Spring 2024

Posted in Course Information

ENGL 5932-01: 19C British Lit: The Brontes
Professor Nathan Hensley

Section Description:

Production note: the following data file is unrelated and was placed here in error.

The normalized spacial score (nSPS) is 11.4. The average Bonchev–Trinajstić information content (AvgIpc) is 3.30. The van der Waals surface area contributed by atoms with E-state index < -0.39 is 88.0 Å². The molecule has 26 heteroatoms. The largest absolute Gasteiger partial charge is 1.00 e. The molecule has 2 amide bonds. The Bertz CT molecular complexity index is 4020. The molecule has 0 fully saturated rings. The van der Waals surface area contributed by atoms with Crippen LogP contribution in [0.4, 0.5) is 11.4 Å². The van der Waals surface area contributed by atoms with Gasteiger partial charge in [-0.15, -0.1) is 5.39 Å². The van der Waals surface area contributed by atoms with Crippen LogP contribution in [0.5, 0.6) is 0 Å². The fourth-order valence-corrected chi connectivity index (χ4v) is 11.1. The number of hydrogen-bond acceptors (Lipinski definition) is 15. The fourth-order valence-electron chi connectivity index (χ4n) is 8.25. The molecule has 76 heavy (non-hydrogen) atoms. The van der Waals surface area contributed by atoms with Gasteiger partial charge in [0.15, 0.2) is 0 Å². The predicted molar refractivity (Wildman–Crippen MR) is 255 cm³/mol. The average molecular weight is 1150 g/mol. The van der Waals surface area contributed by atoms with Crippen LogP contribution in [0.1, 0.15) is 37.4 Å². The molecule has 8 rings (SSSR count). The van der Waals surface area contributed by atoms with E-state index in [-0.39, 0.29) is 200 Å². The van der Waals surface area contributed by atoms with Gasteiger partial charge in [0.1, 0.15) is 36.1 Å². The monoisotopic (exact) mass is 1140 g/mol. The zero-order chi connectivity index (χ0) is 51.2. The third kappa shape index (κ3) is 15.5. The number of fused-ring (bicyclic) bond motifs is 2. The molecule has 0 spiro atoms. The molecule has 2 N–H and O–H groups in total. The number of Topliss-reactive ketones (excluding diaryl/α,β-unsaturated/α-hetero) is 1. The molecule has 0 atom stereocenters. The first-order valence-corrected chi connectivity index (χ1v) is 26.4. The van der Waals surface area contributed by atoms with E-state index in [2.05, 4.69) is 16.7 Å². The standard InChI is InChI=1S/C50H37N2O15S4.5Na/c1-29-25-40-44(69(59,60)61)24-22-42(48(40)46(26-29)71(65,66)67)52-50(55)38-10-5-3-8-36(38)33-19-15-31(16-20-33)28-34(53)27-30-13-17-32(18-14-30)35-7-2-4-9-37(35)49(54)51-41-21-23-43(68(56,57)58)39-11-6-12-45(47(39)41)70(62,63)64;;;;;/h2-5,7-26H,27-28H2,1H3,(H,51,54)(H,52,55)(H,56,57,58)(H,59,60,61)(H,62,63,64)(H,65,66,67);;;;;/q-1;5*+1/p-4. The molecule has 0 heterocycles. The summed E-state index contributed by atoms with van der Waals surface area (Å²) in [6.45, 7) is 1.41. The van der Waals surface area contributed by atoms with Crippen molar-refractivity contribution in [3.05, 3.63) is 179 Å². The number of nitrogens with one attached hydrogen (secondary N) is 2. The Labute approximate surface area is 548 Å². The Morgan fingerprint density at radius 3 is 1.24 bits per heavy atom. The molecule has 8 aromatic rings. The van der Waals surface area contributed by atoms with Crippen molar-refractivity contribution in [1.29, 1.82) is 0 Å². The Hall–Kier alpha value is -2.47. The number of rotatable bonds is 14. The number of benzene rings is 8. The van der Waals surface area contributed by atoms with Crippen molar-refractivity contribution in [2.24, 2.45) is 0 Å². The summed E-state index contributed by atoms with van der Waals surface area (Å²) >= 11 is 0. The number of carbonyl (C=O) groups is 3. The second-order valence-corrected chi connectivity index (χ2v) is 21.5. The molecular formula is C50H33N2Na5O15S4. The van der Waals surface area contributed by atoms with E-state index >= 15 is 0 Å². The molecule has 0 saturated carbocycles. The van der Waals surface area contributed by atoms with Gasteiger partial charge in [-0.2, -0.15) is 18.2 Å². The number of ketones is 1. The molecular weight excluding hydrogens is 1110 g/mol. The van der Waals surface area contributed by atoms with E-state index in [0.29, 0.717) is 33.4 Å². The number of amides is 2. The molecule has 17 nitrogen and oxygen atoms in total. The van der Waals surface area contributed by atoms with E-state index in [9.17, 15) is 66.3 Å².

This course will survey the work of the most famous literary family of all, the Brontës, and use the test case of this literary ensemble to ask questions about collaborative authorship, historical interpretation, and formal analysis that continue to animate literary studies today. Are the Brontës plural, or singular? One author, or a loose set of individual ones? Charlotte, Branwell, Emily, and Anne: these famous writers, along with their parents, Patrick and Maria, and two sisters who died young (Maria d. age 11, Elizabeth d. age 10), will be at the core of our investigations. Together we will track this unusual family across the dynamic social and political contexts that brought it into being – from occupied Ireland, the site of Patrick’s birth; to Haworth, at the ragged edges of a rapidly modernizing, fossil-fueled global empire; to London, where Charlotte first brought the family’s literary productions to market; and to the slave plantations on the British sugar islands, engines of exploitation that supply Jane Eyre with its imaginative conditions of possibility. Throughout we will read deeply from primary texts, focusing on the novels, poetry, and juvenilia about imagined worlds written on tiny scraps of paper. Novels will include: Jane Eyre (1846), Wuthering Heights (1847), The Tenant of Wildfell Hall (1948), and Villette (1853); poetry will be covered in full, including published editions and manuscript originals; we will read from the juvenile Gondal and Angria sagas, and take coordinates from Juliet Barker’s family biography (1994) and Lucasta Miller’s The Brontë Myth (2001). Short theoretical interventions by Michel Foucault, Roland Barthes, and others; ample criticism too. Lots of reading, lots of thinking; be ready.